That’s why with anything you want to buy, there are thousands of different options. 

And because there is so much choice, the idea of having ‘enough’ is sinful. There is always something else to desire, that new phone you want, an amazing pair of shoes you’ve seen, or the latest pair of sneakers. You are never content because as soon as you buy an item, there is always something else to buy.

Materialism has become embedded in how we see ourselves and how we perceive others. In short, we have become consumed by consumption.


Eating Earth alive

The real brilliance of consumption is that it is a religion that discriminates against no one. Other than the poor, who don’t have enough to provide for their needs, let alone buy stuff they don’t need. 

There is no code of conduct, no rules to follow or abide by; the only thing you need to have faith in is the stuff you own and the stuff you desire to own. It is an intoxicating way of living that the developed world has become addicted to.

A major issue with consumption is that it has a disastrous impact on the environment. 

Earth Overshoot Day is a symbol of how unsustainable a consumer-centric lifestyle is. “Earth Overshoot Day marks the date when humanity’s demand for ecological resources and services in a given year exceeds what Earth can regenerate in that year.” Leading to an ecological debt we can’t pay back.

Overshoot Day landed on 22nd August last year — hardly an occasion to celebrate.

Consumption levels between countries vary wildly. Source: Earth Overshoot Day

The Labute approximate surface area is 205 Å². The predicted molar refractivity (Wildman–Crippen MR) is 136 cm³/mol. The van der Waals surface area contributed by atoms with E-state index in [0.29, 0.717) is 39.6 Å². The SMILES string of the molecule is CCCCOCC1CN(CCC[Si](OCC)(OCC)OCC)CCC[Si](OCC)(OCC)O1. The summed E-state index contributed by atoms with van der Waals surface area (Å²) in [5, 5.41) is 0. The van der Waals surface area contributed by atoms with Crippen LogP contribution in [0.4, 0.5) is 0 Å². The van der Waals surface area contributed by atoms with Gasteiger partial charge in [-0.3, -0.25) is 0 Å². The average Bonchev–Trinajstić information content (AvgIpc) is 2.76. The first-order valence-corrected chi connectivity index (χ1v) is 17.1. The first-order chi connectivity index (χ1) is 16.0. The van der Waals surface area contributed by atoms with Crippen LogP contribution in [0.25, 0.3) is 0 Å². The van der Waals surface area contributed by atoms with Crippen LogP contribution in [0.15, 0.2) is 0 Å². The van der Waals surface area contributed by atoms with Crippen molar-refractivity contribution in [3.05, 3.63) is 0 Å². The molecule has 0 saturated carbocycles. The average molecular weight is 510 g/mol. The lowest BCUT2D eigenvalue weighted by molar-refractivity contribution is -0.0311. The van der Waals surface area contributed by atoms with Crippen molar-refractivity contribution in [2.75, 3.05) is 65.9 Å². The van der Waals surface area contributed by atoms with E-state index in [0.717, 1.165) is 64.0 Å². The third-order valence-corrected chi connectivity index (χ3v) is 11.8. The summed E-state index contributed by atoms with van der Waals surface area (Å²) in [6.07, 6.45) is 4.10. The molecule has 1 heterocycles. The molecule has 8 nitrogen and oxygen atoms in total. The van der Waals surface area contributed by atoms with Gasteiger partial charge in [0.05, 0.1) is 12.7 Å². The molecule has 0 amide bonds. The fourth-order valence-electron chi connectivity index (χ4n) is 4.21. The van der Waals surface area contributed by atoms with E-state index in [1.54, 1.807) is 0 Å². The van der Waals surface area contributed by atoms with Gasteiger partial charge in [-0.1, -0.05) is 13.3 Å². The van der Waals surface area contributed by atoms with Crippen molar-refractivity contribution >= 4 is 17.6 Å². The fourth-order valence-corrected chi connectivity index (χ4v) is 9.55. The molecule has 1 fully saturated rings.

As the graphic shows, the consumption habits of different countries aren’t the same. If we all lived like Indonesians, Earth Overshoot Day would land on December 18th — meaning we’d be closer to living in a sustainable world. On the other hand, if everyone consumed at the same rate as Qatar, we would exceed the Earths carrying capacity on February 11th. A terrifying prospect!

What the graphic symbolises is humanity is out of balance. Where some countries consume far too much, and others don’t consume enough. But, because the Western model is idolised, everyone aspires to join the faith and lead a consumer-centric lifestyle.


Drowning in waste

As more and more people join the global middle class, more people can lead a western lifestyle driven by consumption. When you consider the global middle class is set to reach 5.3 billion people by 2030, you come to realise the enormity of the problem we face.

While overshoot is a graphic reminder of how unsustainable consumerism is, with a growing middle class, the problem is set to get much worse. 

Perhaps the worst part of it all is that consumption creates waste — lots and lots of waste.

Each year we produce over two billion tonnes of waste. And with consumption increasing with every person who joins the global middle class, by 2050, global waste is set to reach 3.4 billion tonnes per year.

Photo by Antoine GIRET on Unsplash